A recent HBR blog piece, How Women Drive Innovation and Growth, describes just how large a market women represent, controlling an estimated $20 trillion in global consumer spending — a growth market more than twice as big as India and China combined. It then goes on to make the case for diversity. After all, how can a heavily male dominated executive corps be making the right decisions for meaningful growth in this enormous market?
There are a lot of good reasons for diversity at all levels of the workforce http://stangercarlson.com/2013/07/24/unlocking-diversity/. Yet, companies continue to lag behind espoused goals in this area, particularly with respect to women. Just within the last few months, several major companies were complaining to us about not being able to achieve gender diversity despite extensive work/life and mentoring programs. What’s interesting and compelling is that companies could probably significantly reduce their spend on diversity programs and improve their results.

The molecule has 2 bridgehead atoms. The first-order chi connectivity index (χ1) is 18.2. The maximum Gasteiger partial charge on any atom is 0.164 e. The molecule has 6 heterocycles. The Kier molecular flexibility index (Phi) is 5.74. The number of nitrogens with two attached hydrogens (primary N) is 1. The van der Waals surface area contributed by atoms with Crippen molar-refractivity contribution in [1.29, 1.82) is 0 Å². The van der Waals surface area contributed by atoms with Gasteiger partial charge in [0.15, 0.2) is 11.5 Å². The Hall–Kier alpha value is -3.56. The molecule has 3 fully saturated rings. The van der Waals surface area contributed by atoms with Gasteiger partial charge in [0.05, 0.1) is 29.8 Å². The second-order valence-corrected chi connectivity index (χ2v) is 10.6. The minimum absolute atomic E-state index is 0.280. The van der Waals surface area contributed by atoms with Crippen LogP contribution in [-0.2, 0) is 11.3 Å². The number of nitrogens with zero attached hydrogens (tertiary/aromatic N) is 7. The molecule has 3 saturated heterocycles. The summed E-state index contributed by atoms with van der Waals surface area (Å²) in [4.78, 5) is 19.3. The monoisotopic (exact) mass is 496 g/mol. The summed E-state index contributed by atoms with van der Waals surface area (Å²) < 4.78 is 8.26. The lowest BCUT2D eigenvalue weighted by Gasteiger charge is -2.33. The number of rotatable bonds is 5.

Just yesterday, I wrote a blog piece on the subject of acclimating high potential women to risk taking early in career as a way to promote diversity at the executive level http://stangercarlson.com/2013/08/27/developing-women-is-risky-business/. I also suggested promoting women to senior positions far earlier in career than is common to make it much harder for them to leave what they have on the table by departing. Another effective approach would be to use personality tests to isolate those factors which will keep women motivated at different career levels and use an assessment program based on these factors to make selections beginning at entry level.
The main message is this: STOP adopting programs which we know are not effective in growing a diverse leadership team and design your own. Be creative. Don’t be afraid to experiment. Use personality testing and data analysis liberally. Most important, don’t give up. Diversity can be achieved. You just can’t get there with cookie-cutter approaches.